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Look Back and Learn, MTA

The board has made lots of false turns that could prove instructive

May 25, 1997

Members of the Metropolitan Transportation Authority's board probably thought they had successfully concluded their secretive search for a new chief executive. The selection of Theodore Weigle Jr. was announced to a public that had no prior knowledge of who was under consideration, no information on how the search had been conducted, no hint of what criteria had been used.

But if the board's goal was to present a fait accompli, someone forgot to convince Weigle to play along. The last thing that the tarnished MTA needed was to have its "done deal" choice reject the job, and that's exactly what happened last week.

Now the board members ought to engage in some quick soul-searching. There are ways they can do it better the next time:

* Avoid the Franklin White mistake: The MTA's first chief executive was the board's scapegoat for the agency's woes. All of its problems were laid at his feet, as if his dismissal by the board solved everything. Anyone willing to accept this job has to wonder whether he or she too will be used up and spat out. In other words, a multiyear, performance-based contract with clearly established, objective criteria is a good idea.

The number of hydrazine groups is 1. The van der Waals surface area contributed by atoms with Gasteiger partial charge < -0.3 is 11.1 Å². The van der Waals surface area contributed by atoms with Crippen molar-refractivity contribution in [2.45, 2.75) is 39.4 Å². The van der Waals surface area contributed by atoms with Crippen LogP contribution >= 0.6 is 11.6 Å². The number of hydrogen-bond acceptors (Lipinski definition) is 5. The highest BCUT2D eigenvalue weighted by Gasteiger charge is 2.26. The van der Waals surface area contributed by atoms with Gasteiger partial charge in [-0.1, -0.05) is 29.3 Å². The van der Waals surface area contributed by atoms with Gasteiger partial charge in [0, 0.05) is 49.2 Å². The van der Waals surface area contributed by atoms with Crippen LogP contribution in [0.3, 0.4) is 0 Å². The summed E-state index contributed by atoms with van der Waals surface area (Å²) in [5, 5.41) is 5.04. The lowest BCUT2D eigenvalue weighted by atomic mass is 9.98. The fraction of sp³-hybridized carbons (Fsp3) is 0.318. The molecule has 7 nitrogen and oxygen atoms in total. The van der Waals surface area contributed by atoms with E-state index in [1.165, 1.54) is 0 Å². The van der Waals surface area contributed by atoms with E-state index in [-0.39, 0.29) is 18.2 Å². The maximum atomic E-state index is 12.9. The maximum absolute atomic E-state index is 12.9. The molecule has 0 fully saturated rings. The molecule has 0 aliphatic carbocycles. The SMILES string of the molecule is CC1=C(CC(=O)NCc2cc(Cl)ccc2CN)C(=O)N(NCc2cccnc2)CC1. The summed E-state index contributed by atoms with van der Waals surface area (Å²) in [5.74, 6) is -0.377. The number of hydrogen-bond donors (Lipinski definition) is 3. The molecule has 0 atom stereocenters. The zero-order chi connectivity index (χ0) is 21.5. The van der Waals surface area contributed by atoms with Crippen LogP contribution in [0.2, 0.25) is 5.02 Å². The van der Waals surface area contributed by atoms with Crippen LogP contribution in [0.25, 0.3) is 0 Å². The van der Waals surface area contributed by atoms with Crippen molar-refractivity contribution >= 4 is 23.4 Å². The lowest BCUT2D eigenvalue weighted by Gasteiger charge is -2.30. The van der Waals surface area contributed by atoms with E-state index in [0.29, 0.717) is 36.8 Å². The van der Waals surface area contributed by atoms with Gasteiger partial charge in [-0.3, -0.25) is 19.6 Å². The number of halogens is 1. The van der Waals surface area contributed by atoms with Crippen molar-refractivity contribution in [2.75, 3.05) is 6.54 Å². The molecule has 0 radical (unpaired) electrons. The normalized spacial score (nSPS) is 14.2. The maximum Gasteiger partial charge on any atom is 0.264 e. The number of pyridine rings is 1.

* Avoid the Joseph Drew mistake: A gun-sly board wrongly decided against conducting a national search for another outsider to replace White. It turned instead to insider Drew, who promised to deliver on every transit project, despite the existence of a $1-billion structural deficit. He resigned after less than a year. Weigle's rejection of the job is no reason to repeat the same hasty mistake. A new national search is essential; don't forget that the best recovery plan that the MTA's own interim leadership could come up with was excoriated by federal transportation officials as fiscally unrealistic.

* Pull yourselves together: Think about it. Anyone considering the job of CEO has to be aware that state legislators are considering all manner of changes for the board and the MTA as a whole. The patience of federal transportation officials has eroded. Not exactly the most stable situation to walk into. Which means that the one reassuring thing that a prospective transit CEO ought to be able to count on is a supportive board. Instead, he knows that one board member called on Washington to halt funds for the subway project. He knows that others seek to extend rail projects when it's uncertain that there will be enough funding for the construction already underway. And that one board member has argued that it might be time to put the MTA into state receivership and to repeal its primary local funding source.

Just who does the board expect to covet, or even consider, this job under these circumstances, whatever the salary offer?

It's apparent to all reasonable observers that the board is a major part of the MTA's problem. The board's image is not unlike that of the smoker who boasts of quitting but lights up on the back stairs. Talk isn't going to convince anybody this time around. The only thing that will is sustained, reformed behavior. Right now, no one could be criticized for feeling that the board simply isn't up to that.

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